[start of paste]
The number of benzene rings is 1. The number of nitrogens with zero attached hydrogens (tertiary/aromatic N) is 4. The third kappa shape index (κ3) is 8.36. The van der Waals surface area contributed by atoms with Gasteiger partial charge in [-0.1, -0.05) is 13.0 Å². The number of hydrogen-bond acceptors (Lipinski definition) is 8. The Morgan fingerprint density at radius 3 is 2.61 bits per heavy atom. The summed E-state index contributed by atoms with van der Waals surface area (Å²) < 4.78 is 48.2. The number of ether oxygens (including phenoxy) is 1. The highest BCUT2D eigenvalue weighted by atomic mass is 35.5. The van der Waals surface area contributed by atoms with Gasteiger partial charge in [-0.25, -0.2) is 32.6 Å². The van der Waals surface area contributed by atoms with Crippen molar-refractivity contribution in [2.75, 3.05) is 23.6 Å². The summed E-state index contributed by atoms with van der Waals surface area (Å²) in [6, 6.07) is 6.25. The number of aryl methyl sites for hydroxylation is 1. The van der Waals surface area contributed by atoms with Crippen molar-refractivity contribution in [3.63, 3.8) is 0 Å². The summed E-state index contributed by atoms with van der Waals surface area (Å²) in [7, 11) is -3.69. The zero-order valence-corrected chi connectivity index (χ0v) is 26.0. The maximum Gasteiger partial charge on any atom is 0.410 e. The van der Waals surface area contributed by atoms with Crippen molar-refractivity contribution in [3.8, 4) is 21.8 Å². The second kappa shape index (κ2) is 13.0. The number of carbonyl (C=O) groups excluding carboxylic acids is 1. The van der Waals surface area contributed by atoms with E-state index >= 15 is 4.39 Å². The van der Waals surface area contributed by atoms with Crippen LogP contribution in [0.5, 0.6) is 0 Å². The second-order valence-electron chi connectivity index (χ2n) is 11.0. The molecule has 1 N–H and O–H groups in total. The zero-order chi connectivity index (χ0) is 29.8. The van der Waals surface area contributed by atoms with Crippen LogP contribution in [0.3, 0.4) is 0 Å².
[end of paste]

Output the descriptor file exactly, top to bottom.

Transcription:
The number of benzene rings is 1. The number of nitrogens with zero attached hydrogens (tertiary/aromatic N) is 4. The third kappa shape index (κ3) is 8.36. The van der Waals surface area contributed by atoms with Gasteiger partial charge in [-0.1, -0.05) is 13.0 Å². The number of hydrogen-bond acceptors (Lipinski definition) is 8. The Morgan fingerprint density at radius 3 is 2.61 bits per heavy atom. The summed E-state index contributed by atoms with van der Waals surface area (Å²) < 4.78 is 48.2. The number of ether oxygens (including phenoxy) is 1. The highest BCUT2D eigenvalue weighted by atomic mass is 35.5. The van der Waals surface area contributed by atoms with Gasteiger partial charge in [-0.25, -0.2) is 32.6 Å². The van der Waals surface area contributed by atoms with Crippen molar-refractivity contribution in [2.75, 3.05) is 23.6 Å². The summed E-state index contributed by atoms with van der Waals surface area (Å²) in [6, 6.07) is 6.25. The number of aryl methyl sites for hydroxylation is 1. The van der Waals surface area contributed by atoms with Crippen molar-refractivity contribution in [3.63, 3.8) is 0 Å². The summed E-state index contributed by atoms with van der Waals surface area (Å²) in [7, 11) is -3.69. The zero-order valence-corrected chi connectivity index (χ0v) is 26.0. The maximum Gasteiger partial charge on any atom is 0.410 e. The van der Waals surface area contributed by atoms with Crippen molar-refractivity contribution in [3.8, 4) is 21.8 Å². The second kappa shape index (κ2) is 13.0. The number of carbonyl (C=O) groups excluding carboxylic acids is 1. The van der Waals surface area contributed by atoms with E-state index >= 15 is 4.39 Å². The van der Waals surface area contributed by atoms with Crippen LogP contribution in [0.5, 0.6) is 0 Å². The second-order valence-electron chi connectivity index (χ2n) is 11.0. The molecule has 1 N–H and O–H groups in total. The zero-order chi connectivity index (χ0) is 29.8. The van der Waals surface area contributed by atoms with Crippen LogP contribution in [0.3, 0.4) is 0 Å².